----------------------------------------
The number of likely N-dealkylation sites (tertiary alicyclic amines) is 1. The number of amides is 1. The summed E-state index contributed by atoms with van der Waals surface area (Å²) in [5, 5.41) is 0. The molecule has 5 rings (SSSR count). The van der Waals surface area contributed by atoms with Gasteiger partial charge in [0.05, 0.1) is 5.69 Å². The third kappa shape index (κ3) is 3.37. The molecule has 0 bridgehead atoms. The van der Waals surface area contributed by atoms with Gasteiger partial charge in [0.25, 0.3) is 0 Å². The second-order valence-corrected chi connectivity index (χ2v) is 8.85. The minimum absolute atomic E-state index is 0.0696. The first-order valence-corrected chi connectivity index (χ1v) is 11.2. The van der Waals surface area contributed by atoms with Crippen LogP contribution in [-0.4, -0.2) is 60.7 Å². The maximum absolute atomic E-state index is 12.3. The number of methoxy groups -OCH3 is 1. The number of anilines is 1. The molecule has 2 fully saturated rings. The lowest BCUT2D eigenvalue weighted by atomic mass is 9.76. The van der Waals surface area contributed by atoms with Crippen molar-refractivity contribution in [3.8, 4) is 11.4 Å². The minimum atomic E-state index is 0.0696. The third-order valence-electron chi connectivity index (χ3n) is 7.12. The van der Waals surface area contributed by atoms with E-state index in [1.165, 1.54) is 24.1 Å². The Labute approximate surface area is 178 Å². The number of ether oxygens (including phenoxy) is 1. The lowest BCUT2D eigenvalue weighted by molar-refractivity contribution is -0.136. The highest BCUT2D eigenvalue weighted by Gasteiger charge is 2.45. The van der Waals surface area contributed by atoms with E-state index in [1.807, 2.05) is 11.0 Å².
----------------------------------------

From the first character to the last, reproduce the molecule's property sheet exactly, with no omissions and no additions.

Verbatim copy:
The number of likely N-dealkylation sites (tertiary alicyclic amines) is 1. The number of amides is 1. The summed E-state index contributed by atoms with van der Waals surface area (Å²) in [5, 5.41) is 0. The molecule has 5 rings (SSSR count). The van der Waals surface area contributed by atoms with Gasteiger partial charge in [0.05, 0.1) is 5.69 Å². The third kappa shape index (κ3) is 3.37. The molecule has 0 bridgehead atoms. The van der Waals surface area contributed by atoms with Gasteiger partial charge in [0.25, 0.3) is 0 Å². The second-order valence-corrected chi connectivity index (χ2v) is 8.85. The minimum absolute atomic E-state index is 0.0696. The first-order valence-corrected chi connectivity index (χ1v) is 11.2. The van der Waals surface area contributed by atoms with Crippen LogP contribution in [-0.4, -0.2) is 60.7 Å². The maximum absolute atomic E-state index is 12.3. The number of methoxy groups -OCH3 is 1. The number of anilines is 1. The molecule has 2 fully saturated rings. The lowest BCUT2D eigenvalue weighted by atomic mass is 9.76. The van der Waals surface area contributed by atoms with Crippen molar-refractivity contribution in [3.8, 4) is 11.4 Å². The minimum atomic E-state index is 0.0696. The third-order valence-electron chi connectivity index (χ3n) is 7.12. The van der Waals surface area contributed by atoms with E-state index in [1.165, 1.54) is 24.1 Å². The Labute approximate surface area is 178 Å². The number of ether oxygens (including phenoxy) is 1. The lowest BCUT2D eigenvalue weighted by molar-refractivity contribution is -0.136. The highest BCUT2D eigenvalue weighted by Gasteiger charge is 2.45. The van der Waals surface area contributed by atoms with E-state index in [1.807, 2.05) is 11.0 Å².